Walking the Chester “sponsored walk” route.

The forest in Westminster Park, Chester.
The forest in Westminster Park, Chester.

Its a beautiful day and I decide to go on a really long walk (by that I mean a long local walk, which, in relative terms is pretty short compared to say a hill walk).

Each year in Chester, there is a sponsored walk (I have taken part 3 times). Being here in Chester, where everything is done with a bit of style, participants are greeted on the route with Bacon Butty’s and Gyn and tonic throughout the walk.

Its a great trail, that leads through 2 of my favourite places here in Chester, The earls eye in the meadows, and the Westminster park.  It can be done both ways around, but I decide to walk to Westminster park first. I don’t walk up the main drive, but instead, take a trail off to the left and wander through the Forrest for nearly an hour.

While there, I see some young lads with Shovels. They have already constructed a mountain bike track, further up the trail, but now they are building an even more ambitious one. Its nice to see young people doing something practical and instead of complaining, actually solving a problem themselves.

The road back into Chester
The road back into Chester

I normally like to be on my own in the woods, but stop to chat to them for a moment. I continue to the top of the park, walk down an A road, and then pick up the riverside walk, back towards the Meadows.

All sorts of things have been implemented to stop it flooding, but its still frequently submerged. Since the water there is pure and uncontaminated, there is loads of animal and plant life  (some of it unique in the country).

Cows grazing in the Meadows.
Cows grazing in the Meadows.

I see a couple of people eating picnics along the bank of the river and some cows grazing as they have done for centuries before (not these particular cows though, they would be dead of old age !).

Wander back, all the way along to the hand bridge. Cross over, and walk down the waterfront toward the band stand. Ive been walking now for 3 and a half hours (Ive been taking it easy). Technically, the rout hasn’t cost any money, but its a fantastic day and I treat myself to an ice lolly, courtesy of BT.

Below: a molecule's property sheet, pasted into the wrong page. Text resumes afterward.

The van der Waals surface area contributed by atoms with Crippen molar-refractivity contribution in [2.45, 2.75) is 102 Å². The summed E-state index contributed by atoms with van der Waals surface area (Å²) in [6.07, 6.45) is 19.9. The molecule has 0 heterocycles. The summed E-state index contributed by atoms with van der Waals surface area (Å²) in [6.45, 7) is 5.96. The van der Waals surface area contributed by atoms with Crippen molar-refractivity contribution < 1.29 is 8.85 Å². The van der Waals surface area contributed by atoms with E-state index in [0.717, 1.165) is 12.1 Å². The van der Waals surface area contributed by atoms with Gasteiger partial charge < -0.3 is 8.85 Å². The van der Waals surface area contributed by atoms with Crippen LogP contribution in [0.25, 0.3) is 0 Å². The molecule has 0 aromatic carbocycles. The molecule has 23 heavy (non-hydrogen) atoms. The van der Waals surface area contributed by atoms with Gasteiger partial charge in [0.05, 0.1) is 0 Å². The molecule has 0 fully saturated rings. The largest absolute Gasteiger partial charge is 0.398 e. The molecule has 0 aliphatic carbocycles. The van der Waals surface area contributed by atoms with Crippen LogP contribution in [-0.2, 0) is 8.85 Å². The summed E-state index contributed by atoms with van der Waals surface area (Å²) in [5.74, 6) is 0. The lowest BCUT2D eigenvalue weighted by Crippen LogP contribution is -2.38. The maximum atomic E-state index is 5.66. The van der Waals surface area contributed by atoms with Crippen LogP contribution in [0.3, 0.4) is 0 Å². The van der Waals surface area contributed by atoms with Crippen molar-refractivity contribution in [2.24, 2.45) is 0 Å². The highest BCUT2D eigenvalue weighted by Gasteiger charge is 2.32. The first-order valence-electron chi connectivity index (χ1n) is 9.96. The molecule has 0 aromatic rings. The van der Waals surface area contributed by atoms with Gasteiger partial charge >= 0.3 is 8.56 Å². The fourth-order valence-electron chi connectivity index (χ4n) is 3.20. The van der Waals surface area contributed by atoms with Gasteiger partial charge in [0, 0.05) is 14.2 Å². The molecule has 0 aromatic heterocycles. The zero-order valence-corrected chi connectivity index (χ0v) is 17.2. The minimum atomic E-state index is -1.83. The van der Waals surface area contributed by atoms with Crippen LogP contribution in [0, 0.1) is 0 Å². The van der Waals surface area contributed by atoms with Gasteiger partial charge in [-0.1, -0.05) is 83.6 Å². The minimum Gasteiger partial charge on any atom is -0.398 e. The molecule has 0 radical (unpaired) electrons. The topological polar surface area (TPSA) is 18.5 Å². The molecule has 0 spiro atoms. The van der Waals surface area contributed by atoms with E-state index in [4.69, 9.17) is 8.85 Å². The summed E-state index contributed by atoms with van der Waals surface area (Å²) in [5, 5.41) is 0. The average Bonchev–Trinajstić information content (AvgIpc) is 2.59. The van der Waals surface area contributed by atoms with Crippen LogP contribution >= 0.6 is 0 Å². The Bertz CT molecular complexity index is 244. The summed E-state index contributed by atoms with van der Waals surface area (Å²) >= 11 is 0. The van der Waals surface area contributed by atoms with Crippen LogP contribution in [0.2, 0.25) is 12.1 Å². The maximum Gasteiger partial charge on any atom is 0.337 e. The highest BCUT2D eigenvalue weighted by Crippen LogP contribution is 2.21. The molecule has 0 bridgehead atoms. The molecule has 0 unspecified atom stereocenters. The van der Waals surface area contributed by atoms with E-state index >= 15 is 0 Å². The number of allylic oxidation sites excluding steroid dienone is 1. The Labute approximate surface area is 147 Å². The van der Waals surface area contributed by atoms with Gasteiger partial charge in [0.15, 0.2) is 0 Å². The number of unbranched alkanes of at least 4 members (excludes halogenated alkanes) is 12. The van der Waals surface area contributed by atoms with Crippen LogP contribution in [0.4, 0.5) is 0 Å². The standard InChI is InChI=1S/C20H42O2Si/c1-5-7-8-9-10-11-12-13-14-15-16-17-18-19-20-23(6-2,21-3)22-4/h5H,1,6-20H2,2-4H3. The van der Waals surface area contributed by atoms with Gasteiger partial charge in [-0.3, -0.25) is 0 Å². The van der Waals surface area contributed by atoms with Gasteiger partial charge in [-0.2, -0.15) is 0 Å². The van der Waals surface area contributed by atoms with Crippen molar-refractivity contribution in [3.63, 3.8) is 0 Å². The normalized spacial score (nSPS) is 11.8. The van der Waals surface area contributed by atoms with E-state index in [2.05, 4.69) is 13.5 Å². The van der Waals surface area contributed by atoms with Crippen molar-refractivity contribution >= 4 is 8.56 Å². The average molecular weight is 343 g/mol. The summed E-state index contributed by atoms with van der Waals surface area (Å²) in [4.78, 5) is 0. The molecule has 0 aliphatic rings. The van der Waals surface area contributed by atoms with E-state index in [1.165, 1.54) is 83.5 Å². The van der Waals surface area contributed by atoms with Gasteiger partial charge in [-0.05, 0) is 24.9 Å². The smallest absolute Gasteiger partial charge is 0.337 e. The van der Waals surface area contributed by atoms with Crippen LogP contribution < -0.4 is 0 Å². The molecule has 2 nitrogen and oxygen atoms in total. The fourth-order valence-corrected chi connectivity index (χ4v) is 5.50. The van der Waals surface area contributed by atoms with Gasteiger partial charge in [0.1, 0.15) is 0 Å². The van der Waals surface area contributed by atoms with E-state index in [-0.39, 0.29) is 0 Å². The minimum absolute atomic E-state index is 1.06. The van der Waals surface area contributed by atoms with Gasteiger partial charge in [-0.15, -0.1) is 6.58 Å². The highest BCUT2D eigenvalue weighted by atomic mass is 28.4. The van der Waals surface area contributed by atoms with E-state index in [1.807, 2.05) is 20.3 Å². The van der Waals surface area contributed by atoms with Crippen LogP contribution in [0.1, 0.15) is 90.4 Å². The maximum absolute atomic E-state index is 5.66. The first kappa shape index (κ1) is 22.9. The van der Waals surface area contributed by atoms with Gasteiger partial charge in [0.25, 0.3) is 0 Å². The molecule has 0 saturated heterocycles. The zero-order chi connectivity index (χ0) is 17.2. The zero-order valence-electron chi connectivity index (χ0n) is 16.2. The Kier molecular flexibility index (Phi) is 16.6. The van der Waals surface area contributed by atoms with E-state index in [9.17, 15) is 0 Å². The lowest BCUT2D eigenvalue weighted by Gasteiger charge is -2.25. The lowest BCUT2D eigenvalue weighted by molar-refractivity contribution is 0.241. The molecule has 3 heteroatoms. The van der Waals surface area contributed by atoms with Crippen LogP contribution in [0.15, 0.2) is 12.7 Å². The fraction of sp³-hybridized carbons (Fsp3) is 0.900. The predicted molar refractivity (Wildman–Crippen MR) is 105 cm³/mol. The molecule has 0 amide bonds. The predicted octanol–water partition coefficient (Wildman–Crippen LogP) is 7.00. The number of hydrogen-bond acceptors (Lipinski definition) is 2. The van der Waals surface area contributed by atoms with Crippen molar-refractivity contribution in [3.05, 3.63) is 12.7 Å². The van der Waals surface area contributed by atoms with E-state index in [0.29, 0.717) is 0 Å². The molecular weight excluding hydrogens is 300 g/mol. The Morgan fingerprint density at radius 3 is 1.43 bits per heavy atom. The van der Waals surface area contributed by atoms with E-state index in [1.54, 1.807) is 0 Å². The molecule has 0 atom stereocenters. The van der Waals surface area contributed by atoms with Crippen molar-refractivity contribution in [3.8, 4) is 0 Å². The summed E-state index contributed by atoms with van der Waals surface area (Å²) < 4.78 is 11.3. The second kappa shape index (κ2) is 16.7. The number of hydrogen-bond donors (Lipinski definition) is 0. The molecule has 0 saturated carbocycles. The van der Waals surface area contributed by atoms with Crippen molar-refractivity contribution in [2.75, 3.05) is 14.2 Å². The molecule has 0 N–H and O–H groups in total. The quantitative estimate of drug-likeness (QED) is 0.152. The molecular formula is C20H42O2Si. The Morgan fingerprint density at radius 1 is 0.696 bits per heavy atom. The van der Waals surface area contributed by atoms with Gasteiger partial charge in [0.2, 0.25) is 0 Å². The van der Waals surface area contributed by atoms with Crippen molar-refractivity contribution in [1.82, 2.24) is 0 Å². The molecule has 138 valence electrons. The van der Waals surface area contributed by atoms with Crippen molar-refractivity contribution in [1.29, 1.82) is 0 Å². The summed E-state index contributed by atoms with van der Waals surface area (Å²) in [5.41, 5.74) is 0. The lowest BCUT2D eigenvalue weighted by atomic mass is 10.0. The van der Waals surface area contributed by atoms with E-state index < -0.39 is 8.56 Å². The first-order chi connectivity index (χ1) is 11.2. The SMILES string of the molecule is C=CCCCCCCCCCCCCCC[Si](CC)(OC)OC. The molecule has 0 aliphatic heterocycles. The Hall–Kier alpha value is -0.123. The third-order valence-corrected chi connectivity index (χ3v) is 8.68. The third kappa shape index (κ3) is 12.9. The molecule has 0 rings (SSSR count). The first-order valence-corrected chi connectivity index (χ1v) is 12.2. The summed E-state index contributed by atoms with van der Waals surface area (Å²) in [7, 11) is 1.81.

My “Personal” Birthday


Well, its that time of year, and its my birthday once again. I normally spend my actual birthday (the 7th) on my own reflecting and planning for the future and have my birthday celebration (this year the 9th in Liverpool) a few days later.

An old friend Andy Gepp (who at the time I called  a Buffoon ) once told me that he always took a day of on his birthday. He reasoned that otherwise, it just becomes like any other day.

Ive always felt the same way, although taking a day off at the moment is a bit redundant (pardon the pun). Still, a candles as bright as you see it, and a day is as special as you make it.

No gym, and a 9am lie in as a treat. Nothing to do, as I have already cleaned my room, prepared my clothes and everything, so nothing routine needs doing today (apart from reviewing available jobs).

Read texts and emails wishing me happy birthday (a nice virtual card from Frank and Na) and then go downstairs and start opening my cards.

Bath and get ready ( Ill be doing some walking later, so I try for the “stylish rugged look” that I can sometimes pull off).

When people think of luxury’s, they probably think of yachts and Ferrari’s. One pure luxury for me, that I absolutely love, is having a sit down full English breakfast. I head for British home stores, and order the whole 10 items breakfast.

Plenty of fuel, I head towards the Grosvenor Park. Its a beautiful day and the sun is shining. After spending another 40 minutes, just wandering around and sitting in the sun, I head for the waterfront, across the handbridge and up towards the Westminster park.

I wander deep into the forest and then leave the path. Exploring in forests is one of life’s pleasures for me. On a tracking course some years ago I was taught to do a sit spot. It involved sitting very still. It was designed as a stalking technique, but over the years Ive learned to develop it to help me relax.

I can do it now for up to 3 hours, but on this occasion, being all alone in the forest, an hour is enough. Wander through Handbridge, notice ANOTHER new pub there.  Decide to organise a pub crawl up there at some point in the near future.